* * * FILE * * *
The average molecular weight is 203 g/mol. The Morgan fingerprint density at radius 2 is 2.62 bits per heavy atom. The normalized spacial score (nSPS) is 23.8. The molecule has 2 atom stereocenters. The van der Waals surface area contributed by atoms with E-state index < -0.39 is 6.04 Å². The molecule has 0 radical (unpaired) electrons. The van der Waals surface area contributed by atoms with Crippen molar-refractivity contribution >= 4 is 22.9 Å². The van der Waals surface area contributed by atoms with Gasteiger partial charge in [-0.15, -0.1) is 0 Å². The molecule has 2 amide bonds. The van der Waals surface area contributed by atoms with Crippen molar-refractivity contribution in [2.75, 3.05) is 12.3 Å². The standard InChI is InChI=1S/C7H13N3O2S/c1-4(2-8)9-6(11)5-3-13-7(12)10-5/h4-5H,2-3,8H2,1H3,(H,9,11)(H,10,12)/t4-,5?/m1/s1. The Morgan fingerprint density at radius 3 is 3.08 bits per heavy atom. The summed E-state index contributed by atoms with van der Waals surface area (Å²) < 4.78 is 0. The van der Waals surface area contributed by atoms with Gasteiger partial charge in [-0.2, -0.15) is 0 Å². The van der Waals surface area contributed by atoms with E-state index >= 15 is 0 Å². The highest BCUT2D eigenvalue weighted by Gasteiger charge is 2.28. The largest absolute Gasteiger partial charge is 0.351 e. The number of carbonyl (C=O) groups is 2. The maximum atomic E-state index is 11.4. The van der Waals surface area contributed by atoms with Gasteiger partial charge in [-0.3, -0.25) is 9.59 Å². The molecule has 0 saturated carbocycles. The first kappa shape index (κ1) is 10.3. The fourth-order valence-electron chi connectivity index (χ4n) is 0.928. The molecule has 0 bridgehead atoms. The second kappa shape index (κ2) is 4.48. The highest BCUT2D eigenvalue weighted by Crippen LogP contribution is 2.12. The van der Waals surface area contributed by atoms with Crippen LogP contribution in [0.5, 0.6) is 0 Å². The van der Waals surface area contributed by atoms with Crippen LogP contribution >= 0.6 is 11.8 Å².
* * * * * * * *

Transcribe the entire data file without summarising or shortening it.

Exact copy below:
The average molecular weight is 203 g/mol. The Morgan fingerprint density at radius 2 is 2.62 bits per heavy atom. The normalized spacial score (nSPS) is 23.8. The molecule has 2 atom stereocenters. The van der Waals surface area contributed by atoms with E-state index < -0.39 is 6.04 Å². The molecule has 0 radical (unpaired) electrons. The van der Waals surface area contributed by atoms with Crippen molar-refractivity contribution >= 4 is 22.9 Å². The van der Waals surface area contributed by atoms with Gasteiger partial charge in [-0.15, -0.1) is 0 Å². The molecule has 2 amide bonds. The van der Waals surface area contributed by atoms with Crippen molar-refractivity contribution in [2.75, 3.05) is 12.3 Å². The standard InChI is InChI=1S/C7H13N3O2S/c1-4(2-8)9-6(11)5-3-13-7(12)10-5/h4-5H,2-3,8H2,1H3,(H,9,11)(H,10,12)/t4-,5?/m1/s1. The Morgan fingerprint density at radius 3 is 3.08 bits per heavy atom. The summed E-state index contributed by atoms with van der Waals surface area (Å²) < 4.78 is 0. The van der Waals surface area contributed by atoms with Gasteiger partial charge in [-0.2, -0.15) is 0 Å². The van der Waals surface area contributed by atoms with E-state index >= 15 is 0 Å². The highest BCUT2D eigenvalue weighted by Gasteiger charge is 2.28. The largest absolute Gasteiger partial charge is 0.351 e. The number of carbonyl (C=O) groups is 2. The maximum atomic E-state index is 11.4. The van der Waals surface area contributed by atoms with Gasteiger partial charge in [-0.3, -0.25) is 9.59 Å². The molecule has 0 saturated carbocycles. The first kappa shape index (κ1) is 10.3. The fourth-order valence-electron chi connectivity index (χ4n) is 0.928. The molecule has 0 bridgehead atoms. The second kappa shape index (κ2) is 4.48. The highest BCUT2D eigenvalue weighted by Crippen LogP contribution is 2.12. The van der Waals surface area contributed by atoms with Crippen LogP contribution in [0.5, 0.6) is 0 Å². The van der Waals surface area contributed by atoms with Crippen LogP contribution >= 0.6 is 11.8 Å².